3 truths that led us to say yes to adoption

December 15, 2020

My husband and I said “yes” a year and a half ago. We said yes to bringing a child with whom we do not share DNA into our home. We said yes to giving care, advocacy, and love to this child as if he was our own. We said yes to a path of uncertainty, but certain to be full of both highs and lows. We said yes with deep joy and tentative excitement. 

We didn’t say yes because we knew the process would be easy or pain free. It hasn’t been.  We didn’t say yes because we were sure the outcome would be permanent stability for this child in our family. We’re still not certain what the future holds. And we didn’t say yes because we were experiencing the empty ache of childlessness. We’d already received the gifts of three biological sons who fill our hearts and home. 

We had a better reason to say yes: It was clearly God’s will for us to do so. We know this to be true, not because God revealed it to us in a vision or audibly spoke into our particular situation. We know it to be true because God made his will clear in his Word, and his Spirit impressed it upon our hearts through three primary truths. 

1. Children are always a gift 

Guardianship, foster care, and adoption are messy ministries. Why? Because these ministries are a necessary result of brokenness. The fact that so many biological parents are unable or unwilling to care for their children reminds us that something has gone terribly askew in our world. But children, regardless of the circumstances through and into which they are born, are gifts. Always gifts. God made this clear by allowing our first parents Adam and Eve to “bear fruit” in spite of their sinful rebellion (Gen. 3:16, 20). And he confirms that all human life is a gift by revealing his tender heart for the orphan throughout Scripture (Isa. 1:17; Psa. 82:3; Deut. 10:18; James 1:27).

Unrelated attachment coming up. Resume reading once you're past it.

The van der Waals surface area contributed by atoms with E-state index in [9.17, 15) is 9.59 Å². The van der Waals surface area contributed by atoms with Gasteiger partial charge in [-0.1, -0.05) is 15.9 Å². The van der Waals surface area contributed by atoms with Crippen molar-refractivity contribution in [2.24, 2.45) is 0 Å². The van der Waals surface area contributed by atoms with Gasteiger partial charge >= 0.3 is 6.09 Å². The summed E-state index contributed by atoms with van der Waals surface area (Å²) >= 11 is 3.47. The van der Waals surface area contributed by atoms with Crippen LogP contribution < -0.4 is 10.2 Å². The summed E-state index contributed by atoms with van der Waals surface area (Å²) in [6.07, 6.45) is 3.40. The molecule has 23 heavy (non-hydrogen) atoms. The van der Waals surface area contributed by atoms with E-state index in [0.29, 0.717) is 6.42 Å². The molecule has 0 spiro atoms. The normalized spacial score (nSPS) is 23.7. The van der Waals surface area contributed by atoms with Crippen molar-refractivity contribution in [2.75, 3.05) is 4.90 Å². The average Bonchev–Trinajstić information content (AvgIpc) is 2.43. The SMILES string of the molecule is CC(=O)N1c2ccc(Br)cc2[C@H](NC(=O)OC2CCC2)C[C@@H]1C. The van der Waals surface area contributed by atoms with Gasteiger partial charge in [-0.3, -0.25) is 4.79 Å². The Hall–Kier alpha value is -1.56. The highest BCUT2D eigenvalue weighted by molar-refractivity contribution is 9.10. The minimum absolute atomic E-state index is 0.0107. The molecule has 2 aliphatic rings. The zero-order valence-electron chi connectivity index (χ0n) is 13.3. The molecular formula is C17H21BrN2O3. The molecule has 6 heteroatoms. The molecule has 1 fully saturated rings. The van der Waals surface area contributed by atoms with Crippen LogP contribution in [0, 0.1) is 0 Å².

We live in a culture that says the natural fruit of our sexuality is only good when it’s wanted or chosen. It’s reasoned that if children are not wanted or chosen, parents should have the freedom to kill them in the womb. This killing is a hallmark of the kingdom of darkness. Think of the mass genocides of infant children led by Pharaoh (Ex. 1:22) and Herod (Matt. 2:16), both prototypical enemies of God. In contrast, God commands his people not to sacrifice their own children as the pagan nations do (Deut. 12:31). Disdaining the gift of children is the natural overflow of humanity’s rebellious quest for autonomy from God. And it’s hellish business.  

But God is in the business of graciously bringing the gift of fruit from barren places. The Bible is full of examples including Abraham and Sarah (Gen. 21:1-2), Isaac and Rebekah (Gen. 25:21), Elkanah and Hannah (1 Sam. 1:19b-20), Zechariah and Elizabeth (Luke 1:7,13), and Mary (Luke 1:31,34-35). Christians know that life is always a good gift to be received from the hand of God, and we demonstrate our belief in this truth when we are ready and willing to give our joyful yes to any children God puts before us who need tender love and care. 

2. We fight for life through death to self

The gift of fruitfulness is a heavy blessing. It’s heavy precisely because human life is so valuable. Receiving and stewarding the gift of a child, whether biologically one’s own or not, requires investments of time, energy, and financial resources in innumerable quantities. And if a child comes into one’s family from previously difficult circumstances, the investment may be even greater. In a very real sense, the gift of children requires parents to lay down their own lives for the life of another.